Lil' disclaimer before you read this post: I wrote this well over a year and a half ago, I hardly even remember writing it. However I found it in my drafts recently and thought it was worth a share. I still agree with pretty much everything I've said here, but I thought it was worth noting. 

Going to uni is meant to be the pivotal moment in your life. When you leave behind your days as a childish sixth former who still only drinks WKDs to become your new form; the super cool university student.

So here’s what you think will happen: your parents drop you off (absolutely no tears because you’re far too mature now), you walk into your kitchen to find your 5 best-friend-soul-mates that you instantly click with and stay friends with for your entire lives. Since you’re super cool now and drink vodka or Jack Daniels instead of alcopops, you and your new bezzies drunkenly party the year away, wearing matching ‘Battle of the Halls’ T-shirts, while miraculously keeping up with all of your work and joining a tonne of societies. You go home at Christmas wondering why anyone wouldn’t want to go to university…

But the reality is, it’s 4 weeks in, you’ve only seen some of your flatmates once, and the kitchen is a cold reminder of all the fun you should be having. You stir your spaghetti bolognaise alone wondering if this really is going to be the best year of your life. Not to mention it doesn’t taste anything like your mum’s.

I don’t think university is the 3 year fun fest that the media make it out to be. How many times have you been told that your university days will be the best time of your life, that you’ll find love, you’ll choose a career, you’ll do ground-breaking study into your chosen field? It’s even harder these days, lying in bed wondering why Kate-on-snapchat looks like she’s having way more fun than you?
University is hard enough without the societal expectation for you to be ‘loving life’ sitting on your shoulders.

I think there’s some kind of misconception that you have 1 week to make it all count. By the Sunday of Freshers Week you’re meant to have it all down, the best mates, the drunken stories, the feeling of responsibility when you order your first Tesco shop. But it is completely okay to not have it down by then, in fact the people that fell in love with uni after a single week are the real anomalies. Most of the time, what we hear about uni being  incredible are the opinions of older people looking back at uni through rose-tinted glasses, forgetting the amount of lonely nights they spent in their bedrooms.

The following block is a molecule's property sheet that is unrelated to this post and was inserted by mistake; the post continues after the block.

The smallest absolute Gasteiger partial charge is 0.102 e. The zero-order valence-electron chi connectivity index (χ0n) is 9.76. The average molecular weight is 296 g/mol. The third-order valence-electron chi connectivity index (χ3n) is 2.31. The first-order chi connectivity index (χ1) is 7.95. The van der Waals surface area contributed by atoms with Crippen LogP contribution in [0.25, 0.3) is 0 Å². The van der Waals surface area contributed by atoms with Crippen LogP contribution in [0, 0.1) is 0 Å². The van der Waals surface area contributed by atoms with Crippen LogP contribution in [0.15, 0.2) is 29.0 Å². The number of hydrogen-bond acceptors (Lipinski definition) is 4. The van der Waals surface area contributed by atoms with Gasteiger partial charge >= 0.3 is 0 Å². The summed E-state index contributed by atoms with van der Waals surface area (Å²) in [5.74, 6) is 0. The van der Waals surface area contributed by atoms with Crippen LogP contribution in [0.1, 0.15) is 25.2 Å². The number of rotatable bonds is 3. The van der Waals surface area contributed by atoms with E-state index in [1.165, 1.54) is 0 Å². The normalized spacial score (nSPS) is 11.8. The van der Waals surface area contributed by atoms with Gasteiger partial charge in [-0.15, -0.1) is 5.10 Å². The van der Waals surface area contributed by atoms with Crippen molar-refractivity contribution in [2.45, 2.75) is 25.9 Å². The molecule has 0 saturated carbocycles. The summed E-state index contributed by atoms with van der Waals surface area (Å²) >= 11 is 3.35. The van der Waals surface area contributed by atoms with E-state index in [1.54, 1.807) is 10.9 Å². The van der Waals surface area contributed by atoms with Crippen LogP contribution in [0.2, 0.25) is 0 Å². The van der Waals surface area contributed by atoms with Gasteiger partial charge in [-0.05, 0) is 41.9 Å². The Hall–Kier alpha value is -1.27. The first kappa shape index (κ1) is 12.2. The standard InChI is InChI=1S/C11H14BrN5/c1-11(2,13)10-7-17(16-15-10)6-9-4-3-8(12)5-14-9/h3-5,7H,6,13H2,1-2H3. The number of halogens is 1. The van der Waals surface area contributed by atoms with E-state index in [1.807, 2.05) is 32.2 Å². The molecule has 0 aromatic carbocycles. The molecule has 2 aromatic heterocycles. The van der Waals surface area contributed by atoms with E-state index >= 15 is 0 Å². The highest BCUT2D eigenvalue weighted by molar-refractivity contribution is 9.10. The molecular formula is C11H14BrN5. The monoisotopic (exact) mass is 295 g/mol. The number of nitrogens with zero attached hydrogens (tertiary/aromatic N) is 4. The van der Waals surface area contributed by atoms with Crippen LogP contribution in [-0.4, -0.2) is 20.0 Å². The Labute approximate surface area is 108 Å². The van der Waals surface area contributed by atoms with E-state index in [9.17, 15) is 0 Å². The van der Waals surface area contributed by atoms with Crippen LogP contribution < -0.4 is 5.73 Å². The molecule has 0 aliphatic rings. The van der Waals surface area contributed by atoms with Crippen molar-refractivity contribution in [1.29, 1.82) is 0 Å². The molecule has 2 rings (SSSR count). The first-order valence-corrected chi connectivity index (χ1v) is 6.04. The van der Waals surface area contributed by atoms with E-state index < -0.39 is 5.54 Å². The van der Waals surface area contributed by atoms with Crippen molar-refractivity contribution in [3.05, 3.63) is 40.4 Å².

It is so hard not to build up expectations for university in your head before arriving, but one of the most important things you can do is not let it get to you. When you’re feeling lonely in your tiny halls bedroom you can forget how incredible university can be. It is never too late to make new friends at university, and never too late to join a society, or take up a sport. Where else but uni could you try your hand at being a Radio DJ, practice yoga, join the hockey team, write for the newspaper, and so much more? Uni doesn’t have to live up to how it looks on the telly, or how your older brother tells you it is, uni isn’t for everyone, but not living up to these expectations definitely shouldn’t stop you from carving your own path at uni.


Some Thoughts, and Some Faves

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Hey gang,

Thanks for joining me here once again, in the jumbled up mess I call my website.

I'm having a weird few days at the moment, because I just moved out of my uni house for the last time to enter the big bad world. Which has been really odd. And I've been doing a lot of thinking.

Arguably too much thinking.

I've learnt a lot about friendship in the last three years. University is an exceptional learning curve in the social department. The expectation is that you jump straight in to the 'perfect' social life with the friends you've been waiting your whole life to meet, when in reality it's so much harder. 

I can't really talk though, three of my best friends in the world are people I literally met within four days of moving into uni, two of those I met within the first 24 hours. And I've been mega lucky. We don't always get on but I found people that I really clicked with, that I was honest with and opened up my real self to them. And I met people that I didn't click with, that I forced friendships with because I thought that if I worked hard enough they'd like me. 

I think in reality, we can all admit we want everyone to like us. But I figured out recently that that's never going to happen. There are some people in this world who will just never like me. And that's okay. 

ANYWAY. Let's stop with all this depressing stuff. Let's move on to some happy things.